From the twelfth to the mid-sixteenth centuries, a large population of Ancestral Pueblo people flourished among the cream-and-tan cliffs and piñon-juniper-forested mesas of the slopes of the Jemez Mountains. The dramatic setting, now Bandelier National Monument, showcases sheer-walled canyons dividing the long mesas of the Pajarito Plateau. When the people moved on, they settled in villages along the Rio Grande known today as Cochiti, Santo Domingo, San Felipe, and San Ildefonso Pueblos. Their present-day descendants maintain close traditional ties with the dwellings on the mesa tops, cliffs, and canyon bottoms throughout the monument. The best-known sites are found along an easy self-guiding trail in Frijoles Canyon, just behind the park Visitor Center.
Seventy percent of the monument is designated as Wilderness. With 70-plus miles of trails and elevations from 5300’ at the Rio Grande to over 10,000’ at the top of Cerro Grande, Bandelier offers a variety of scenery and habitats. Hikers will inevitably encounter challenging terrain, sweeping mesa tops, lush canyons, and isolated archeological sites. Hiking choices vary in distance and difficulty, with choices including: four miles one-way to the 600’ deep gorge of Alamo Canyon; six miles one-way to the ancestral pueblo of Yapashi; a 22-mile loop to Painted Cave in Capulin Canyon; about seven miles one-way to the densely forested upper part of Frijoles Canyon, repeatedly crossing El Rito de los Frijoles (Bean Creek). Two westbound trails leave the monument to enter Dome Wilderness.
Leave No Trace
How to follow the seven standard Leave No Trace principles differs in different parts of the country (desert vs. Rocky Mountains). Click on any of the principles listed below to learn more about how they apply in the Bandelier Wilderness.
The Bandelier Wilderness is located within Bandelier National Monument and adjacent to the Dome Wilderness that is administered by Santa Fe National Forest.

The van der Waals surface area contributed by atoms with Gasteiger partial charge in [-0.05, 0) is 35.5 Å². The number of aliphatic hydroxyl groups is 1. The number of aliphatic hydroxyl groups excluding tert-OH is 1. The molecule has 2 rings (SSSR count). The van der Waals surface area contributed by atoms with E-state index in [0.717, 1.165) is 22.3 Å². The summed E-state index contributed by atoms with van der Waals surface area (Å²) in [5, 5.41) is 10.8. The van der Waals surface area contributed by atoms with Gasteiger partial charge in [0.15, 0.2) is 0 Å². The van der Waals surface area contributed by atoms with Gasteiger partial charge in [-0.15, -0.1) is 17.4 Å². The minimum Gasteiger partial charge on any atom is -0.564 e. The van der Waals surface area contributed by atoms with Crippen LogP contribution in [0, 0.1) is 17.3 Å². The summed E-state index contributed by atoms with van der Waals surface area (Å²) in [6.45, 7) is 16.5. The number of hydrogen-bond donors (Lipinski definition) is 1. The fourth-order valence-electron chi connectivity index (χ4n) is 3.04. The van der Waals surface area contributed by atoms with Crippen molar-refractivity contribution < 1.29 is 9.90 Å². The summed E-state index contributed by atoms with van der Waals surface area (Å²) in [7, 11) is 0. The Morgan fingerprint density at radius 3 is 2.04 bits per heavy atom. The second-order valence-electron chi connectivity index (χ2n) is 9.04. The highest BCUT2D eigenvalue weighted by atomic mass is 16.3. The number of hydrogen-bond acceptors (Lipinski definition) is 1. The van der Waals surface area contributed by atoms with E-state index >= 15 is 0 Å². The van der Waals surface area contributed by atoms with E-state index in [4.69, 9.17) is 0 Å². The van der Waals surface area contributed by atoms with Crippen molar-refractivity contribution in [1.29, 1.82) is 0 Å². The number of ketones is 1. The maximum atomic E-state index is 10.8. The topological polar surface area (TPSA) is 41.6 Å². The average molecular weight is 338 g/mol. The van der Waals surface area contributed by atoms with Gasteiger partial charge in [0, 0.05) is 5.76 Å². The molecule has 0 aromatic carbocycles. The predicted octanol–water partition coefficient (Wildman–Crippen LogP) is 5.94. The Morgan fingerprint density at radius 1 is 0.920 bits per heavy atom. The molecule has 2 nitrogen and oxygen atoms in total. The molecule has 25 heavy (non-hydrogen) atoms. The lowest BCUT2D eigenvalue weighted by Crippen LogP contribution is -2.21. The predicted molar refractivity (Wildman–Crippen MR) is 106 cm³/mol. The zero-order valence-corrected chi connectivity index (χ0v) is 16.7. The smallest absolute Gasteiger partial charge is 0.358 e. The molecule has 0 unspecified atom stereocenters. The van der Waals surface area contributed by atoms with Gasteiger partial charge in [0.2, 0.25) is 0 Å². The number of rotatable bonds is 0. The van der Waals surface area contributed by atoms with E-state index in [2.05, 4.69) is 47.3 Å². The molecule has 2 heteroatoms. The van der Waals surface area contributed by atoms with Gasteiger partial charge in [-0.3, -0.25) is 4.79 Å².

Digital and paper maps are critical tools for wilderness visitors. Online maps can help you plan and prepare for your visit ahead of time. You can also carry digital maps with you on your GPS unit or other handheld GPS device. Having a paper map with you in the backcountry, as well as solid orienteering skills, however, ensures that you can still route-find in the event that your electronic device fails.
Motorized equipment and equipment used for mechanical transport is generally prohibited in all wilderness areas.
This includes the use of motor vehicles, motorboats, motorized equipment, bicycles, hang gliders, wagons, carts, portage wheels, and the landing of aircraft including helicopters.
(No official title, designates National Park Service wildernesses) - Public Law 94-567 (10/20/1976) To designate certain lands within units of the National Park System as wilderness; to revise the boundaries of certain of these units; and for other purposes.
Visitors planning to camp overnight in wilderness should register their travel plans and receive a backcountry permit from the visitor center in Frijoles Canyon. The 2011 Las Conchas Fire and epic flooding in September 2013 has washed away the trails in the canyon bottoms. Due to the continued risk of flooding for several years, these trails will not be repaired until that risk is reduced. The canyons are not closed but increased backcountry skills are needed to find where trails pick up to climb out of the canyons.
Climate and Special Equipment Needs
Many wilderness visitors underestimate the amount of water they need to carry for personal consumption in Bandelier Wilderness. This wilderness setting is relatively high altitude and arid all year. During orientation at the Bandelier visitor center, consult with the ranger staff regarding recommended drinking water needs.
Safety and Current Conditions
There is an increased risk of flooding in the canyon bottoms due to the 2011 Las Conchas Fire mentioned in the General Trip Planning Information section. Thunderstorms are often very localized and rain in the mountains can produce a flash flood in a canyon many miles away. Be aware of rain falling in the mountains upstream from you. If there is a flash flood, move to higher ground. It often does not take more than a few feet of climbing to get out of harms way. DO NOT enter a flooded stream. You will not be able to see the bottom and it may be much deeper than you expect.
The 7.5" of rain that fell in five days in September 2013 has left many of the trails in rough condition. Navigating park trails requires fitness and orientation skills that were not always needed in the past. Trail maintenance and rerouting is being planned but will take years to accomplish. Please talk to the ranger staff to be sure you understand the challenges that are present.
Visitors should familiarize themselves with recommended actions on encountering mountain lions, bears and rattlesnakes by visiting the Bandelier visitor center in Frijoles Canyon.
Want to Volunteer for Wilderness?
Citizens who volunteer their time to steward our wilderness areas are an essential part of wilderness management. Contact the following groups to inquire about volunteer opportunities.